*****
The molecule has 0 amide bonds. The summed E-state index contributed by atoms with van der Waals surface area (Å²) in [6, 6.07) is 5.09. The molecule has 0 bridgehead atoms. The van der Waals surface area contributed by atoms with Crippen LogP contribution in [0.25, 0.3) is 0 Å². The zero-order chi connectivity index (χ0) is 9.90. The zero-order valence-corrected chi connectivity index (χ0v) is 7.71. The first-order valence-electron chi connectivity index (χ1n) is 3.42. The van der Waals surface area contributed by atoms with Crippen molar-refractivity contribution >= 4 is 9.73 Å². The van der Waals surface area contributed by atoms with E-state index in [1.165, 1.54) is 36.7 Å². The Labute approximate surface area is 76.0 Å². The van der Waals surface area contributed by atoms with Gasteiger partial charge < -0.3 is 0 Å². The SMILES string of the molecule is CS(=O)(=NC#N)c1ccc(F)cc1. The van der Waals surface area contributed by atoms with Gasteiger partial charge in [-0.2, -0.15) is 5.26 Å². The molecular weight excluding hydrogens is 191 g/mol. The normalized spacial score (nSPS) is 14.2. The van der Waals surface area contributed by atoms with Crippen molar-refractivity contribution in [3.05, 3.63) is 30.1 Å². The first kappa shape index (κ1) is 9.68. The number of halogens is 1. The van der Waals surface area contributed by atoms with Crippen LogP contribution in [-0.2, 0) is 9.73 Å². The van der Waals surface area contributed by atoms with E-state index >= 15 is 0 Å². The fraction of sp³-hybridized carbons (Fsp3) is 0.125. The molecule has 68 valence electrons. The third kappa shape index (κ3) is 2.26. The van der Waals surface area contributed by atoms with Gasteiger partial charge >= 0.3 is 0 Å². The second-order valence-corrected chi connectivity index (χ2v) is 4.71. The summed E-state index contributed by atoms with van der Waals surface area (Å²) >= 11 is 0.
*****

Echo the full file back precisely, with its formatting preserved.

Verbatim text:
The molecule has 0 amide bonds. The summed E-state index contributed by atoms with van der Waals surface area (Å²) in [6, 6.07) is 5.09. The molecule has 0 bridgehead atoms. The van der Waals surface area contributed by atoms with Crippen LogP contribution in [0.25, 0.3) is 0 Å². The zero-order chi connectivity index (χ0) is 9.90. The zero-order valence-corrected chi connectivity index (χ0v) is 7.71. The first-order valence-electron chi connectivity index (χ1n) is 3.42. The van der Waals surface area contributed by atoms with Crippen molar-refractivity contribution >= 4 is 9.73 Å². The van der Waals surface area contributed by atoms with E-state index in [1.165, 1.54) is 36.7 Å². The Labute approximate surface area is 76.0 Å². The van der Waals surface area contributed by atoms with Gasteiger partial charge < -0.3 is 0 Å². The SMILES string of the molecule is CS(=O)(=NC#N)c1ccc(F)cc1. The van der Waals surface area contributed by atoms with Gasteiger partial charge in [-0.2, -0.15) is 5.26 Å². The molecular weight excluding hydrogens is 191 g/mol. The normalized spacial score (nSPS) is 14.2. The van der Waals surface area contributed by atoms with Crippen molar-refractivity contribution in [3.05, 3.63) is 30.1 Å². The first kappa shape index (κ1) is 9.68. The number of halogens is 1. The van der Waals surface area contributed by atoms with Crippen LogP contribution in [-0.2, 0) is 9.73 Å². The van der Waals surface area contributed by atoms with E-state index >= 15 is 0 Å². The fraction of sp³-hybridized carbons (Fsp3) is 0.125. The molecule has 68 valence electrons. The third kappa shape index (κ3) is 2.26. The van der Waals surface area contributed by atoms with Gasteiger partial charge >= 0.3 is 0 Å². The second-order valence-corrected chi connectivity index (χ2v) is 4.71. The summed E-state index contributed by atoms with van der Waals surface area (Å²) >= 11 is 0.